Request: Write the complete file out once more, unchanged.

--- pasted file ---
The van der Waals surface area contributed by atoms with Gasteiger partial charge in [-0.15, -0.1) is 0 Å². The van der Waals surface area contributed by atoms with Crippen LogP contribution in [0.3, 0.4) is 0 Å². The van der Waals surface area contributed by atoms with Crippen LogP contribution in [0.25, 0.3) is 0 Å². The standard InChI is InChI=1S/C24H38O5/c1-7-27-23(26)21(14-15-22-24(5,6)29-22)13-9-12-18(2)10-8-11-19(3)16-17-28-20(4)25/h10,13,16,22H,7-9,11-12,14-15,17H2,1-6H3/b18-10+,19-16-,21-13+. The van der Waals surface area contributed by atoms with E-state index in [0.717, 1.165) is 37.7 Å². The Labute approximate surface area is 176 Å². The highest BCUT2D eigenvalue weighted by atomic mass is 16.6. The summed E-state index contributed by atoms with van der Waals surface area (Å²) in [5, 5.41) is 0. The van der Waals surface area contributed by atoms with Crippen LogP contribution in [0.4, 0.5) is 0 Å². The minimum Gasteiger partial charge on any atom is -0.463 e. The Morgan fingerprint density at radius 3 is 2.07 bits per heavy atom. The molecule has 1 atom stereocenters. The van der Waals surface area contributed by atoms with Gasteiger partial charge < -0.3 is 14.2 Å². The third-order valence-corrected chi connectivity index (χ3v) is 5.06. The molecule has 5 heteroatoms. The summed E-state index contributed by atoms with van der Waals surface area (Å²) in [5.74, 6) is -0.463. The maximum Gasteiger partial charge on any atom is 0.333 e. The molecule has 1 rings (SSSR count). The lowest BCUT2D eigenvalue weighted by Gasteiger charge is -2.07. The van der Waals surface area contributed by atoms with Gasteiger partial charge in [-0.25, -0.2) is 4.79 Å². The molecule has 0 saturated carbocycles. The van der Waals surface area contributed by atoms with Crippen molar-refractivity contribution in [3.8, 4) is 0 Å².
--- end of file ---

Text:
The van der Waals surface area contributed by atoms with Gasteiger partial charge in [-0.15, -0.1) is 0 Å². The van der Waals surface area contributed by atoms with Crippen LogP contribution in [0.3, 0.4) is 0 Å². The van der Waals surface area contributed by atoms with Crippen LogP contribution in [0.25, 0.3) is 0 Å². The standard InChI is InChI=1S/C24H38O5/c1-7-27-23(26)21(14-15-22-24(5,6)29-22)13-9-12-18(2)10-8-11-19(3)16-17-28-20(4)25/h10,13,16,22H,7-9,11-12,14-15,17H2,1-6H3/b18-10+,19-16-,21-13+. The van der Waals surface area contributed by atoms with E-state index in [0.717, 1.165) is 37.7 Å². The Labute approximate surface area is 176 Å². The highest BCUT2D eigenvalue weighted by atomic mass is 16.6. The summed E-state index contributed by atoms with van der Waals surface area (Å²) in [5, 5.41) is 0. The van der Waals surface area contributed by atoms with Crippen LogP contribution in [0.4, 0.5) is 0 Å². The minimum Gasteiger partial charge on any atom is -0.463 e. The Morgan fingerprint density at radius 3 is 2.07 bits per heavy atom. The molecule has 1 atom stereocenters. The van der Waals surface area contributed by atoms with Gasteiger partial charge < -0.3 is 14.2 Å². The third-order valence-corrected chi connectivity index (χ3v) is 5.06. The molecule has 5 heteroatoms. The summed E-state index contributed by atoms with van der Waals surface area (Å²) in [5.74, 6) is -0.463. The maximum Gasteiger partial charge on any atom is 0.333 e. The molecule has 1 rings (SSSR count). The lowest BCUT2D eigenvalue weighted by Gasteiger charge is -2.07. The van der Waals surface area contributed by atoms with Gasteiger partial charge in [-0.25, -0.2) is 4.79 Å². The molecule has 0 saturated carbocycles. The van der Waals surface area contributed by atoms with Crippen molar-refractivity contribution in [3.8, 4) is 0 Å².